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Friends of TRNP consider possible threats

Press Photo by Katherine Grandstrand Clay Jenkinson, author and Theodore Roosevelt historian, addresses a group about the history and possible threats to Theodore Roosevelt National Park's Elkhorn Ranch Unit on Saturday on an expedition to the ranch.

THEODORE ROOSEVELT NATIONAL PARK -- While much of Saturday's Theodore Roosevelt National Park Elkhorn Ranch Unit expedition hosted by Friends of TRNP was about experiencing the smallest and least accessible part of park first-hand, it was also about awareness of threats to the historic site that our nation's 26th president once called home.

While the 216 acres that are officially the Elkhorn Ranch Unit of TRNP cannot be touched by any developments, the area surrounding it can, Roosevelt historian and past Friends of TRNP president Clay Jenkinson said Saturday.

"Ninety-four percent of North Dakota is open for development," he said. "There are only a teeny number, maybe less than 10, but of this status, maybe less than five places in North Dakota that are so amazing that, if we could do it, it would be in our interest to try and keep this feel to it forever."

The specific threats are a proposed bridge crossing the Little Missouri River between Watford City and Medora, which would also fall in between the North and South units of the park, hobby ranches in the Badlands, a proposed gravel mine near the site and ever-increasing oil activity, he said.

There are two oil wells visible from just outside the Elkhorn Ranch, one that is very visible and put there in the 1990s, TRNP Superintendent Valerie Naylor said Saturday. The other was set up on the same bluff more recently, but the oil company worked with the park and other officials to camouflage the pumping jack.

"Those are all things that the industry and the forest service work together on, and even the state," North Dakota Petroleum Council President Ron Ness said Monday. "But in essence those things have coexisted out there since 1954."

As far as pure engineering goes, the best place for the proposed bridge is more or less at the Elkhorn Ranch site, but as that land is protected, that place is out of the question, Jenkinson said. There are eight proposed options for the bridge, many of which could be seen or heard from the Elkhorn Ranch Unit.

The proposed gravel mine would be visible from just outside the ranch, but would be audible from the 216 acres while in operation. The U.S. Forrest Service owns the land, but not the mineral rights, which are held in part by Roger Lothspeich of Miles City, Mont.

Lothspeich did not wish to comment when called Monday.

John Dobbins, Dickinson, visited the Elkhorn Ranch Unit with his son, R.J., for the first time Saturday.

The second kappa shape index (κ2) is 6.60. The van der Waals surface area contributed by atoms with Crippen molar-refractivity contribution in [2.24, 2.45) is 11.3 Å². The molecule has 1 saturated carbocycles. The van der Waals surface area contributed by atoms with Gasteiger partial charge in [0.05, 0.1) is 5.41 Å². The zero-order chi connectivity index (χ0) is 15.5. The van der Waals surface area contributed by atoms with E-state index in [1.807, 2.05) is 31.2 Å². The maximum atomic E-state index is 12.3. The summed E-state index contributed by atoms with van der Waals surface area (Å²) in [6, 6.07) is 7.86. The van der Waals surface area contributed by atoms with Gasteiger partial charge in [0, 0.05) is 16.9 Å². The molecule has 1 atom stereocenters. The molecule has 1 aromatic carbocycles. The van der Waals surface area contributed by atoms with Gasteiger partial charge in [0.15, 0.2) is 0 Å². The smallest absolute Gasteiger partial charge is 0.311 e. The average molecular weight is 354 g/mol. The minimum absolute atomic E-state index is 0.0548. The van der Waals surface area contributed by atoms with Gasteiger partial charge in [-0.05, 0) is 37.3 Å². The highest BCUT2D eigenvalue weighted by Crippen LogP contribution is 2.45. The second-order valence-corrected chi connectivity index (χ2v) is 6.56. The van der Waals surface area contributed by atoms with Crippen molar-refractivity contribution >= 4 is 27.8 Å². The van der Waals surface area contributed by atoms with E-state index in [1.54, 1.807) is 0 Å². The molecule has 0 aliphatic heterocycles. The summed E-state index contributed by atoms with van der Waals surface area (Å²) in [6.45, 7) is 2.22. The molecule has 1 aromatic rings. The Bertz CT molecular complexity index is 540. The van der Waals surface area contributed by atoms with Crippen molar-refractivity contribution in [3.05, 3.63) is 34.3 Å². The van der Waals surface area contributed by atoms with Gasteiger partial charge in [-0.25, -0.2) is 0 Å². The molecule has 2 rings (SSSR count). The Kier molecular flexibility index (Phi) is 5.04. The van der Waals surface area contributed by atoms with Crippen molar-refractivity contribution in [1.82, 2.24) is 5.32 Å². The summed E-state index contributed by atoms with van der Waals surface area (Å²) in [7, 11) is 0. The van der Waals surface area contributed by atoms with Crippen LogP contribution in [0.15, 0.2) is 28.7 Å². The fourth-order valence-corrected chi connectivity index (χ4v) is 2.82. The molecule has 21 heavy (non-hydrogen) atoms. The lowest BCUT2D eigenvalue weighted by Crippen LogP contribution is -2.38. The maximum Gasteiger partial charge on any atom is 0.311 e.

"Let's do a little moderation here, slow it down a little bit," he said. "One of our former presidents, his dream home, and now we want to build a road after what you hear about on the oil field highways."

Much of the development, while brought on by the oil boom, is not directly related to the oil industry, Ness said.

"You've got to build that infrastructure in order for things to be more systematic in the approach," he said. "That infrastructure's gotta get built. ... That's the pace that everybody sees and feels is all of the activity, not just the oil activity."

Because TRNP is segmented and because it is small by national park standards, at more than 70,000 acres, it is harder to protect, said Eileen Andes, TRNP chief of interpretation and public affairs Saturday. In comparison, Yellowstone National Park is 2.2 million acres.

The site holds historic significance because Roosevelt sought solace in the isolation of the open prairies and Badlands in 1884 after the Valentine's Day deaths of his mother and his first wife, Jenkinson said. After he came to his first ranch, the Maltese Cross, he found the area too crowded and searched north along the Little Missouri for a quiet, secluded spot. A friend notified him of the Elkhorn Ranch site.

Roosevelt began building a house and other buildings that fall with the intention of staying in Dakota Territory, Jenkinson said. He later went back to New York where he was reacquainted with childhood sweetheart Edith Kermit Carow.

After that he visited the ranch less and less, Jenkinson said. Eventually he stopped coming to the Elkhorn Ranch and the buildings were raised by the turn of the 20th century.

"There are persistent rumors in the Badlands that some of the boards of the Elkhorn are in this ranch or that ranch," he said.

TRNP officials and the Friends of TRNP will continue efforts to preserve the Elkhorn Ranch so future generations can experience the site as Roosevelt did in 1884, Friends President David Nix, Bismarck, said.

"It's actually the most culturally significant site in the park," Andes said Thursday. "And it's one of the most culturally significant sites in North Dakota, as well, and it's really important nationally, as well."

Katherine Grandstrand
I graduated from Bemidji State University in 2007 with a bachelor's degree in mass communcations, from Columbia College Chicago in 2009 with a master's degree in journalism.  
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